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Subject: Re: [Boost-build] bjam 4.0.. in C++
From: Felipe Magno de Almeida (felipe.m.almeida_at_[hidden])
Date: 2010-06-14 14:38:12

On Sun, May 23, 2010 at 12:55 PM, Rene Rivera <grafikrobot_at_[hidden]> wrote:
> On 5/23/2010 1:00 AM, Spencer E. Olson wrote:


>> I have absolutely nothing against C++, I certainly prefer it over c, but
>> we've
>> found many difficulties compiling all of boost already.  If bjam went with
>> a c++
>> underneath, I would prefer it to be portable, allowing me to continue
>> using
>> Boost.Build even where Boost is not yet tractable.
> Hm, I also worry about the portability issue as you do. And it would be the
> one item that makes me rethink depending on Boost for bjam. But I do have
> one question for you.. Doesn't having something like GCC on each of those
> platforms mitigate the problem? I know it's not an ideal solution, but it's
> not unprecedented to require a "better" compiler for tools. Or to put it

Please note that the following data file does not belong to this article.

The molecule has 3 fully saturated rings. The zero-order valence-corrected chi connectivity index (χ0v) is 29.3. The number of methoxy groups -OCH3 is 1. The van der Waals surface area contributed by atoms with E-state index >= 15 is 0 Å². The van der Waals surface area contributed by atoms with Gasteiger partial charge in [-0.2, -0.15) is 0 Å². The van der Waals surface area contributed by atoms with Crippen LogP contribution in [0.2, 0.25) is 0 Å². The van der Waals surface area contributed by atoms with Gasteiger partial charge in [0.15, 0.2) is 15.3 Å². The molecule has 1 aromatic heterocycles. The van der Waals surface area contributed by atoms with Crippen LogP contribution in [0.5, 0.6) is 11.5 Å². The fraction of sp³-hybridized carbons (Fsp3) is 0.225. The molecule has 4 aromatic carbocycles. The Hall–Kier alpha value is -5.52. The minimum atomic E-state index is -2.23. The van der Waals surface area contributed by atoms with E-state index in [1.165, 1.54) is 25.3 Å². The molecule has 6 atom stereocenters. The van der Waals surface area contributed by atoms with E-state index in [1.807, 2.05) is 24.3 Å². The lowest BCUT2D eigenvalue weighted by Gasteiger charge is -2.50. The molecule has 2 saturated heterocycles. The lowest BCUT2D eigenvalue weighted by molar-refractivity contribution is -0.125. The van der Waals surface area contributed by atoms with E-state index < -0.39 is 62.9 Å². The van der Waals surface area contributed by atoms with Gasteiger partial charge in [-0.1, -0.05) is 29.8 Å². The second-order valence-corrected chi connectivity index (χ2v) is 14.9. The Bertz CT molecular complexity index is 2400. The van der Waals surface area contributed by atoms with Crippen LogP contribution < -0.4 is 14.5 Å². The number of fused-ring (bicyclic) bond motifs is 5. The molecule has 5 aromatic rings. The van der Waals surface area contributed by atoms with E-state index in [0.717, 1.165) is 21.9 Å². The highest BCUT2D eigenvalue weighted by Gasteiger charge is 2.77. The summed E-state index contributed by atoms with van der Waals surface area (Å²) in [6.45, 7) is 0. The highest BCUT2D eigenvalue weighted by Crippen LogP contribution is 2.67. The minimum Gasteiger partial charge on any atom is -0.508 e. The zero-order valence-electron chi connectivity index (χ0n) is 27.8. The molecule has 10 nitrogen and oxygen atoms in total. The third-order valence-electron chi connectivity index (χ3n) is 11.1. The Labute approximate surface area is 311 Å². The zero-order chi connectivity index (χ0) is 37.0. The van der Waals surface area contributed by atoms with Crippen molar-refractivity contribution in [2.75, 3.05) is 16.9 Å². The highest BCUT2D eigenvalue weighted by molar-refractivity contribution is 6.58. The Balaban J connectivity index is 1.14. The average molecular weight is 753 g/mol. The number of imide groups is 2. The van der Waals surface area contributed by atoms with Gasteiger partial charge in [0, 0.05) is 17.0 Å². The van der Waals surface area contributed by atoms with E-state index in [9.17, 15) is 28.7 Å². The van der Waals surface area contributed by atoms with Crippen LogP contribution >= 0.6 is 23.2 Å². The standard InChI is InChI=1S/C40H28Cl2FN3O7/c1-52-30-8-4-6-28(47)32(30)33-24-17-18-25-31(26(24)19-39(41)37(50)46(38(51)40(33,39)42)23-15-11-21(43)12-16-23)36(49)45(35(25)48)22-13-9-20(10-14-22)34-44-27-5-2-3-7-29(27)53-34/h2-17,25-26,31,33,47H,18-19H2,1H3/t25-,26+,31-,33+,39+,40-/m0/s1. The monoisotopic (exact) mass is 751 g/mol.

> another way; Is GCC available in all the platforms you might have problems
> with?

I am all for rewriting bjam with boost libraries as dependencies.
The newer GCCs are *very* good at conformance.
Also, even if bjam4 can't work everywhere, and a bjam implemented in C
has also to be around, this is still *a lot* better. Because at least
we can have with very good performance on 90% of the
Also, how many times I've wanted to fix or modify something in bjam to
a few hours later just give up.
A C++ bjam using boost libraries will be much easier to extend.

>> 2.  Issue with Boost.Spirit


>> Before worrying about portability issues, I had only one beef with Spirit:
>>  it
>> took forever to compile.  I ended up trying to isolate the parser in its
>> own
>> object code as much as possible (I had parsing happening all over the
>> place)
>> because it took so long.
> Having done some minor Spirit grammars (1.0 though) isolation would be
> something I would do. Another one would be to use the Spirit.Lex component
> to minimize the compile complexity of the grammar parser itself.

Please use spirit v2. It is a work of art.
And the compilation times can be mitigated with compilation firewalls.
Also, as Stefan has already mentioned. Separating the front-end from
the back-end could allow someone to write a front-end that didn't use
spirit v2 and would be more portable. But using spirit v2 will speed
your development *a lot*.
I rather have a C++ bjam working well first, and modular enough so we
can fix portability problems later.


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Felipe Magno de Almeida

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